Village war memorial fund gathering pace

WHAT COULD BE: A drawing of what the memorial may look like.
WHAT COULD BE: A drawing of what the memorial may look like.

Residents of a village without a designated war memorial have set their sights on raising £25,000 to create one.

The Colne Engaine War Memorial Committee has pinned its hopes on securing the funds and building the structure in time for the 100th anniversary of the start of the First World War later this year.

A host of events have already taken place to fund the project, with many more planned, and designs for the memorial have been drawn up.

“We would love to get it finished in time for this year’s centenary anniversary, but we realise it is a tall order,” said committee member Gareth Jones.

“If that does not happen, it should be in place in time for the anniversary to mark the end of the First World War.”

At present, the village only has an oak-inscribed wooden beam in the grounds of St Andrew’s Church and a marble plaque inside, to remember those from the area who lost their lives in the two world wars.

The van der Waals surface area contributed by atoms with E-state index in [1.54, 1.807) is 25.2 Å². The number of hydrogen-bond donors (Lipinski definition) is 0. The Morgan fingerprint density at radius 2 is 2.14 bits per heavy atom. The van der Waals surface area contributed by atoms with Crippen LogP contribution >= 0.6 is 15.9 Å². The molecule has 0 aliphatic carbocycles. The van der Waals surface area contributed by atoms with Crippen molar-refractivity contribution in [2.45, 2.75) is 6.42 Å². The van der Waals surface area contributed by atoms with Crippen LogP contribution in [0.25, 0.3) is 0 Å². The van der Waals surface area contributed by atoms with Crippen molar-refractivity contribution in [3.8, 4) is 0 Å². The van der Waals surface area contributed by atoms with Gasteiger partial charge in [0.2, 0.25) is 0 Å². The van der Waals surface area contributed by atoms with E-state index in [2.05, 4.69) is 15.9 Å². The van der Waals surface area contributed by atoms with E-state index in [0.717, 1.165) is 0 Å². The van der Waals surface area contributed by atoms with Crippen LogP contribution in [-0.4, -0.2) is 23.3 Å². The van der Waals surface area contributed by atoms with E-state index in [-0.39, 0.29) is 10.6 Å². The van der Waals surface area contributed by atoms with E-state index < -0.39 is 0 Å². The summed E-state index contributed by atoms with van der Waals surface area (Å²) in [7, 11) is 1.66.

Following Remembrance Sunday two years ago, a number of villagers were struck by the absence of a significant memorial and set about working to make one possible.

“As well as remembering those lost in conflict, we want it to be a permanent fixture for the community to use,” said Mr Jones.

As part of the fundraising, which has included £838 being made from a quiz night at the Five Bells pub, the committee has also launched a buy-a-brick scheme.

This allows residents to buy one brick, which will be used in the memorial, for £5 and have their own message inscribed on it.

Mr Jones said it was an initiative which was proving popular, with 72 bricks bought.

“Quite a few people even bought them as Christmas presents,” he said.

“It is something which is a bit different, which the children loved, and, by putting a message on it, it makes it like a time capsule.”

Once complete, the memorial will be sited in the corner of the Recreation Ground, overlooking a nearby children’s play area.

Poems written by the village’s schoolchildren will be inscribed on the structure.

Mr Jones said planning permission for the memorial was currently being sought from Braintree District Council and it was hoped local tradesman would come forward to help out when the time was right.

“We are moving on at pace and it would be great if people could provide help with skills and labour, while we pay for all the materials,” he said.

So far, around £1,500 has been collected.

To donate to the memorial fund, email